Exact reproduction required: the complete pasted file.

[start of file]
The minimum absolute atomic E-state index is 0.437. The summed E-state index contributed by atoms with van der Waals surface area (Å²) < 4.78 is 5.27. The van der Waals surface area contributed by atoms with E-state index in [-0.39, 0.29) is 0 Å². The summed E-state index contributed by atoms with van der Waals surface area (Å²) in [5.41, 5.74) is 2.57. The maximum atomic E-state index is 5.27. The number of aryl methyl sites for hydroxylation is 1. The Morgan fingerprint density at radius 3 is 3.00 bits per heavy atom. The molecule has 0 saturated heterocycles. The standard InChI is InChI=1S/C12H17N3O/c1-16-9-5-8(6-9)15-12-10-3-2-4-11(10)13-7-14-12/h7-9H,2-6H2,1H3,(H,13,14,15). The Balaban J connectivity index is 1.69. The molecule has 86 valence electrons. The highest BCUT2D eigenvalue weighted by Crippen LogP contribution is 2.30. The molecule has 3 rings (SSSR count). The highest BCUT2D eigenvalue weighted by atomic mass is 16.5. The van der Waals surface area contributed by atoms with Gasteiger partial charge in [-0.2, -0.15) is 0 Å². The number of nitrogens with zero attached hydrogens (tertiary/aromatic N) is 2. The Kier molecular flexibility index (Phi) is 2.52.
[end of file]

The minimum absolute atomic E-state index is 0.437. The summed E-state index contributed by atoms with van der Waals surface area (Å²) < 4.78 is 5.27. The van der Waals surface area contributed by atoms with E-state index in [-0.39, 0.29) is 0 Å². The summed E-state index contributed by atoms with van der Waals surface area (Å²) in [5.41, 5.74) is 2.57. The maximum atomic E-state index is 5.27. The number of aryl methyl sites for hydroxylation is 1. The Morgan fingerprint density at radius 3 is 3.00 bits per heavy atom. The molecule has 0 saturated heterocycles. The standard InChI is InChI=1S/C12H17N3O/c1-16-9-5-8(6-9)15-12-10-3-2-4-11(10)13-7-14-12/h7-9H,2-6H2,1H3,(H,13,14,15). The Balaban J connectivity index is 1.69. The molecule has 86 valence electrons. The highest BCUT2D eigenvalue weighted by Crippen LogP contribution is 2.30. The molecule has 3 rings (SSSR count). The highest BCUT2D eigenvalue weighted by atomic mass is 16.5. The van der Waals surface area contributed by atoms with Gasteiger partial charge in [-0.2, -0.15) is 0 Å². The number of nitrogens with zero attached hydrogens (tertiary/aromatic N) is 2. The Kier molecular flexibility index (Phi) is 2.52.